Artists in India Protest “Growing Intolerance” and “ideological Viciousness”

Tribune India,  November 6 2015

24 filmmakers, Arundhati Roy return their awards

24 filmmakers, Arundhati Roy return their awards

Arundhati Roy

Mumbai, November 5

Another 24 filmmakers, including Kundan Shah of “Jaane Bhi Do Yaaro” fame and Saeed Mirza who directed “Nukkad”, besides writer Arundhati Roy today returned their national awards over “growing intolerance”, voicing fears that the country’s robust democracy might be “coming apart” in the current atmosphere.

With this, at least 75 members of the intelligentsia have either returned national or literary awards, in an escalation of protests by writers, historians, filmmakers and scientists even as writer Nayantara Sahgal reiterated that “secularism was under threat” like never before. Sahgal was among the first to return the honours when she gave back the Sahitya Akademi award in October. Continue reading

Greek Left Communists Denounce EU anti-migrant agreement

No to the reactionary “17-point Agreement”! No to the anti-migration policy of Government and the EU! Solidarity with migrants and refugees!

Greek-Island-Refugees (1)

The recent “17-point Agreement” that was signed on 26/10 in Brussels during the “mini Summit” confirms and strengthens the anti-migration policies of the EU.

This agreement (signed by the governments of Greece, Albania, Austria, Bulgaria, Croatia, FYROM, Germany, Hungary, Romania, Serbia, and Slovenia) is an attempt to fortify the EU against the increasing refugee flows caused by the imperialist interventions in Syria and the whole Middle East and Eastern Mediterranean regions.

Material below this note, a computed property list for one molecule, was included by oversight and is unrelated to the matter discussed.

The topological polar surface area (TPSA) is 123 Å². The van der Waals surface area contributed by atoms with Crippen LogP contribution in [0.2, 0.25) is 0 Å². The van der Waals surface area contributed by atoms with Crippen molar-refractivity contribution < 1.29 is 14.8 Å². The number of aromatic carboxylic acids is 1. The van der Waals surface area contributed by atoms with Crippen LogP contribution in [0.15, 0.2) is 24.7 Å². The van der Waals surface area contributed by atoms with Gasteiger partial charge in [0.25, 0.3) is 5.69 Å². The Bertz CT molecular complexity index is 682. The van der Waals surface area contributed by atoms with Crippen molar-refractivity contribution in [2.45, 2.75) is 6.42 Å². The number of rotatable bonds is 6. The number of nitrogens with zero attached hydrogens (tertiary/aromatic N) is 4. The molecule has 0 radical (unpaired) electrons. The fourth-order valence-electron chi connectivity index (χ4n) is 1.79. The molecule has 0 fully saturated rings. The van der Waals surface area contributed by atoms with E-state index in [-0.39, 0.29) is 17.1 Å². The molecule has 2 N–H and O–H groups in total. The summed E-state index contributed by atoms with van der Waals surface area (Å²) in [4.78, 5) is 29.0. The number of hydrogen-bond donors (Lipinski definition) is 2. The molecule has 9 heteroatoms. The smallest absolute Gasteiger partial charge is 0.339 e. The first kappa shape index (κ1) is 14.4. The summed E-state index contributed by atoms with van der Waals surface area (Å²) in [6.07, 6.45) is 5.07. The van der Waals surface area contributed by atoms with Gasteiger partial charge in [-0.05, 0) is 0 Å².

Undoubtedly the European imperialists not only do not want to bring relief to the refugees, not only do not see them as human beings who need support and shelter for a secure and decent life, but on the contrary they see them as unwanted, as a bothersome “side effect” of their imperialist expansionist policies. Continue reading

the memory of the migrant: what is home?

“Home” by Warsan Shire

Laith Majid cries tears of joy and relief that he and his children have made it to Europe. Photograph: Daniet Etter/New York Times/Redux /eyevine

no one leaves home unless
home is the mouth of a shark
you only run for the border
when you see the whole city running as well

your neighbors running faster than you
breath bloody in their throats
the boy you went to school with
who kissed you dizzy behind the old tin factory
is holding a gun bigger than his body
you only leave home
when home won’t let you stay. Continue reading

New Advances of Brazil’s Poor Peasant League

[The following is an unauthorized draft translation from A Nova Democracy. — Frontlines ed.]
8th Congress of the LCP North and South of Minas Bahia
Year XIV, No. 159, 2nd half of October 2015

 ‘Take all the lands of large estates!’


Ahead of the demonstration, went activist-combatant youth, workers and peasants – Photo: Victor Prat

The city of Januária in the North of Minas Gerais, received in the last 10 and 11 October, the 8th Congress of the League of Poor Peasants (LCP) North of Mines and southern Bahia.


Since March it has not rained for most of the North of Minas Gerais and southern Bahia. The creations lose weight and the earth is only in clod. The reserves dwindle and many fields were lost. Through drought months of drought, this brave black people and peasant, like dry land, resists. Just one drop of water to get up and thrive.